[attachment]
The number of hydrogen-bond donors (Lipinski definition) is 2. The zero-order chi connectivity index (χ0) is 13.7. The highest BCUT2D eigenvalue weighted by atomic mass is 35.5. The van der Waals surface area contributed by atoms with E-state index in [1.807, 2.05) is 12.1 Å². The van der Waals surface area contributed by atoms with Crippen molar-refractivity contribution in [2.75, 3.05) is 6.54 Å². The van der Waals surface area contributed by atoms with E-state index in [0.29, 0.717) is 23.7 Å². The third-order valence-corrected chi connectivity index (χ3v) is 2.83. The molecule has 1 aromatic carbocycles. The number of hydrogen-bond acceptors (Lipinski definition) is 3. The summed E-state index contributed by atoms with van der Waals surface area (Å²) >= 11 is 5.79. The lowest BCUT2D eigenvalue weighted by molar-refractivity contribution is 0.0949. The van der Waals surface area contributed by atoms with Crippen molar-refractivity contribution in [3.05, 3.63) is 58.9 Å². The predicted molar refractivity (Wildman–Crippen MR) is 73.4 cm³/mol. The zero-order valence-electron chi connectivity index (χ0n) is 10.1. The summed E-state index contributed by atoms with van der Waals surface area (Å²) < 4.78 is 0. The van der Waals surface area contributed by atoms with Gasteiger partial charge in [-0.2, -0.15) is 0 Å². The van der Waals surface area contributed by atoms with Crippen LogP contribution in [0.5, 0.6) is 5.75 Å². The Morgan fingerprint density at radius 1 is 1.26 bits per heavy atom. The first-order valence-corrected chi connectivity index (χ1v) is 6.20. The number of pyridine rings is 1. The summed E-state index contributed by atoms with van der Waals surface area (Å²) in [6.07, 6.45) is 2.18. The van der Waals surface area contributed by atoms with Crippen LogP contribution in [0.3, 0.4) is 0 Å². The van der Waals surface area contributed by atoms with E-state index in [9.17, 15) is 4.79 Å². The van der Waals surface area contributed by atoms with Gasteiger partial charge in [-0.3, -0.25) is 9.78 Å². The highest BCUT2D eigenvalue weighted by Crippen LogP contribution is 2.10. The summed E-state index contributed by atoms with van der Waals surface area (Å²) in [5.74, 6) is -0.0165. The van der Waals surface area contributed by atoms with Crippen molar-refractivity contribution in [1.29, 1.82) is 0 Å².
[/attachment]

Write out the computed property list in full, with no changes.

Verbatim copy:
The number of hydrogen-bond donors (Lipinski definition) is 2. The zero-order chi connectivity index (χ0) is 13.7. The highest BCUT2D eigenvalue weighted by atomic mass is 35.5. The van der Waals surface area contributed by atoms with E-state index in [1.807, 2.05) is 12.1 Å². The van der Waals surface area contributed by atoms with Crippen molar-refractivity contribution in [2.75, 3.05) is 6.54 Å². The van der Waals surface area contributed by atoms with E-state index in [0.29, 0.717) is 23.7 Å². The third-order valence-corrected chi connectivity index (χ3v) is 2.83. The molecule has 1 aromatic carbocycles. The number of hydrogen-bond acceptors (Lipinski definition) is 3. The summed E-state index contributed by atoms with van der Waals surface area (Å²) >= 11 is 5.79. The lowest BCUT2D eigenvalue weighted by molar-refractivity contribution is 0.0949. The van der Waals surface area contributed by atoms with Crippen molar-refractivity contribution in [3.05, 3.63) is 58.9 Å². The predicted molar refractivity (Wildman–Crippen MR) is 73.4 cm³/mol. The zero-order valence-electron chi connectivity index (χ0n) is 10.1. The summed E-state index contributed by atoms with van der Waals surface area (Å²) < 4.78 is 0. The van der Waals surface area contributed by atoms with Gasteiger partial charge in [-0.2, -0.15) is 0 Å². The van der Waals surface area contributed by atoms with Crippen LogP contribution in [0.5, 0.6) is 5.75 Å². The Morgan fingerprint density at radius 1 is 1.26 bits per heavy atom. The first-order valence-corrected chi connectivity index (χ1v) is 6.20. The number of pyridine rings is 1. The summed E-state index contributed by atoms with van der Waals surface area (Å²) in [6.07, 6.45) is 2.18. The van der Waals surface area contributed by atoms with Crippen LogP contribution in [0.3, 0.4) is 0 Å². The van der Waals surface area contributed by atoms with E-state index in [9.17, 15) is 4.79 Å². The van der Waals surface area contributed by atoms with Gasteiger partial charge in [-0.3, -0.25) is 9.78 Å². The highest BCUT2D eigenvalue weighted by Crippen LogP contribution is 2.10. The summed E-state index contributed by atoms with van der Waals surface area (Å²) in [5.74, 6) is -0.0165. The van der Waals surface area contributed by atoms with Crippen molar-refractivity contribution in [1.29, 1.82) is 0 Å².